Memoirs Are Forever

I’m writing my memoirs for my son.

I’m getting it all down: relevant childhood, teenage and adult anecdotes, as well as learnings and observations.

I don’t plan to hand it over for at least six years, and it will probably be a work in progress for the duration. I’ll err on the side of indulgence rather than austerity, because now I’ve started, there’s not much I want to leave out. I’ll keep adding new text boxes like “When should you walk away?” or “Essential health do’s,” “Tips on being happy.” I hope it will be a tome, so that he has a lot of me to go back to when I’m gone.

I asked my mother and mother-in-law to write their stories. Mum huffed a bit and said, “I’ll just write a few dot points.” Eventually, she emailed my siblings and me 40 pages. It is amazing to have all of these questions answered about timelines, sequences, and family. And it opens up more conversations, unearthing yet more findings. She included tidbits of history, such as how it was in the war. She was also writing with the grandkids in mind.

Interestingly, since I have my mum’s memoirs, I’m not as scared of her dying. Since starting my own memoirs, I’m also not worried about dying or the slide into senility, not afraid of leaving my son with just photos and memories. I just wish I’d asked for my dad’s story when I had the chance.

My son will get not only his parents’ memoirs, but also those of both his grandmothers. He’ll also receive a diary I’ve been keeping of him since he was born. Not a big commitment, just some points every couple of months of memorable events, what he says and does and what interests him.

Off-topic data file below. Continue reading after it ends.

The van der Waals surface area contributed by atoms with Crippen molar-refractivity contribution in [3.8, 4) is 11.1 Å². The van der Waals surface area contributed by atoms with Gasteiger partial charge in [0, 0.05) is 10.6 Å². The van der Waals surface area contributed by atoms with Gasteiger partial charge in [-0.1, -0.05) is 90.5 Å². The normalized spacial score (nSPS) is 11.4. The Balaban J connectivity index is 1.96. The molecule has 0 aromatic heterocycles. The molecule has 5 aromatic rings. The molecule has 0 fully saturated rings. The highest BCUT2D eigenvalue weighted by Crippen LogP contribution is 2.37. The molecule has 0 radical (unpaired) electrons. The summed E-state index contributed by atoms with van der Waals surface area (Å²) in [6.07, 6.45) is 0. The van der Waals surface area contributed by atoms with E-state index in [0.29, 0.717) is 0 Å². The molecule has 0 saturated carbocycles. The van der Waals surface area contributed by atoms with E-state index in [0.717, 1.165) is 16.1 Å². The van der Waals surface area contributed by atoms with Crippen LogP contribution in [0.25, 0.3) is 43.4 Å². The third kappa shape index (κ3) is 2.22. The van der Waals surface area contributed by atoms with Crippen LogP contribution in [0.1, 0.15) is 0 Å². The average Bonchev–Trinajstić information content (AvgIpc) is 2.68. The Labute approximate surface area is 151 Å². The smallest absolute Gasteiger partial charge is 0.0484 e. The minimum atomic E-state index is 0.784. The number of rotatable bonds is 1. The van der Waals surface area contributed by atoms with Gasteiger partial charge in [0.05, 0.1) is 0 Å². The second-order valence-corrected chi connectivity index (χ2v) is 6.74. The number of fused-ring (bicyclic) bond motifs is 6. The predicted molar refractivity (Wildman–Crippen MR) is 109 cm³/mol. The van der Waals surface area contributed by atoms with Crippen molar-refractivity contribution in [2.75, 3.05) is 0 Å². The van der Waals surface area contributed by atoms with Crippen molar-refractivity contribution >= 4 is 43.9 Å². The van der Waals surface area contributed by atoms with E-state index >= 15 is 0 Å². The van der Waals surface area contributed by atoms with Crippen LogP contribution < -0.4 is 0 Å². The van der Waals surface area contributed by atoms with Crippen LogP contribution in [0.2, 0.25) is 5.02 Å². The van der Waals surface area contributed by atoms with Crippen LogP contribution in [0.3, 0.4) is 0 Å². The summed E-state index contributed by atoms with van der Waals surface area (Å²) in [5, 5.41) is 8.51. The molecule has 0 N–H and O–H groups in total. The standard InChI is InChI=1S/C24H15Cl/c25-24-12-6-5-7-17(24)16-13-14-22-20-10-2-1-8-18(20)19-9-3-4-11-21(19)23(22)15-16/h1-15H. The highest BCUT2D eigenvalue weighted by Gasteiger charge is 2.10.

Although I’m writing my memoirs for my son, the writing is cathartic. I now write instead of regular evening escapism, such as watching Netflix. Once the words are down, I will have the option to let go of the memories I don’t need to live with. It also is an opportunity to word my wisdom thoughtfully. I’ll sound much wiser to my son on paper than in my half-baked spoken observations.

If your memoirs are calling and you’re having trouble starting, begin with a timeline of the main events. If you don’t enjoy writing, stick to dot points. You choose what to write, and it can be any length from a few pages to a doorstop. Probably the important thing is just to start. And if your parents or other significant people are still around, ask them to start, too.

By Bryony Edwards

Bryony Edwards is a climate emergency campaigner and has held down her day job for nine years. She lives with her partner and seven-year-old son in Melbourne, Australia.

Illustration by Lemady Rochard

Lemady is an artist who also runs Storycraft classes for children aged one-and-a-half to eight years in Ruschlikon, ZH. She is currently studying a Masters in fine arts and also has a background in theatre arts and children’s literature. Lemady lives in Thalwil with her two young children. Contact her:

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